LONDON (Reuters Breakingviews) - The UK government has “listened” to financial markets. Prime Minister Liz Truss on Monday scrapped the most controversial proposal of her so-called growth plan: the abolishment of the 45% tax rate on higher incomes. But it will take more than a partial U-turn to regain the trust of global investors.
The flip-flop by Truss and Chancellor Kwasi Kwarteng is welcome. The “mini-budget” announced on Sept. 23 caused UK 10-year government bond yields to soar as high as 4.6%, and forced the Bank of England to announce a 65 billion pound bond-buying plan to rescue the country’s pension funds. The higher rate tax cut was toxic even among Truss’ Conservative parliamentarians.
Despite the U-turn, investors still have reasons to worry about the government’s fiscal policies, set to more than double borrowing to nearly 4% of GDP by 2027, according to the Institute for Fiscal Studies. Keeping the 45% tax rate will save the government some 6 billion pounds a year – or 0.3% of GDP. But two other worrying measures remain on Truss’ agenda: the cancellation of a planned raise in social security contributions, and of an increase in the corporation tax rate. Together these alone will cost the UK Treasury more than 31 billion pounds a year, according to the IFS. That comes on top of the government’s energy price cap, which will cost 60 billion pounds over six months.
So far, the government has yet to outline how it will fund these tax giveaways, other than vague hints of further spending cuts, and faster growth. So investors will keep worrying – even if Truss embarks on a policy of destructive austerity, which will hammer growth and create political instability.
In the longer term, trust in Truss’ government, and resilience of British institutions, may have been weakened. Announcing a massive stimulus plan in a time of full employment, raging inflation and an 8% current account deficit was always likely to backfire. The government’s decision to push ahead without the scrutiny of Britain’s fiscal watchdog, the Office for Budget Responsibility, also sets a bad precedent.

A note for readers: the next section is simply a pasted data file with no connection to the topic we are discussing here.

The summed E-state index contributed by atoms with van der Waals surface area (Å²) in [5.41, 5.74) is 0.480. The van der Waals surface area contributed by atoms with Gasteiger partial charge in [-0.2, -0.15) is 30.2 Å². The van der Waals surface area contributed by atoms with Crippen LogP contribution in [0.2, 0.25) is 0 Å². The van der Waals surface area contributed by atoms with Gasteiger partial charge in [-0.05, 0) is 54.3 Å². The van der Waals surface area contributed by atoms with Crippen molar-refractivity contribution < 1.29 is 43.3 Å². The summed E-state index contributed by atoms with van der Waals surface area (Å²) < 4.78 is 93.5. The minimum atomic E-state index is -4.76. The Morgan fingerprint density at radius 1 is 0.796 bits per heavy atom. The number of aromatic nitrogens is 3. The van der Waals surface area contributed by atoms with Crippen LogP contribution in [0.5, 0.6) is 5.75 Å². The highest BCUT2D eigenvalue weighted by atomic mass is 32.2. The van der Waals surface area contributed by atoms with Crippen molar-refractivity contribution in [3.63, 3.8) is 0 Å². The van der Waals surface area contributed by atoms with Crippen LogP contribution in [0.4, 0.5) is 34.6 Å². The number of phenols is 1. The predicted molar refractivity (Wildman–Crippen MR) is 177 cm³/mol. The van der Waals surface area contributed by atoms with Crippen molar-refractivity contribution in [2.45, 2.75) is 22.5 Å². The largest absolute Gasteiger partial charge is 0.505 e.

After Kwarteng announced his flip-flop, yields on the government’s 10-year gilts fell briefly, but were still some 0.5 percentage points higher than Sept. 22, the day before the mini-budget announcement. And the pound is still down nearly 3% against the dollar since Prime Minister Truss took over on Sept. 6. For both Truss and Kwarteng, the road to economic credibility will be long and arduous.
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UK Chancellor of the Exchequer Kwasi Kwarteng said on Oct. 3 that the government would cancel plans to abolish the country’s 45% marginal income tax rate, hours after Prime Minister Liz Truss had gone on the radio to defend the policy.
“I'm announcing we are not proceeding with the abolition of the 45 pence tax rate. We get it, and we have listened,” Kwarteng said in a release, saying that the measure had become “a distraction.”
UK markets went into a tailspin last week after the government detailed plans to cut taxes on Sept. 23, forcing the Bank of England to announce a 65 billion pound bond-buying programme designed to cap soaring government bond yields.
UK 10-year government bond yields slid briefly below 4% on Oct. 3, down 15 basis points from Sept. 30, before rising again to 4.08% as of 0930 GMT.
The pound was up 0.1% against the dollar.
(Editing by Neil Unmack, Oliver Taslic and Streisand Neto)
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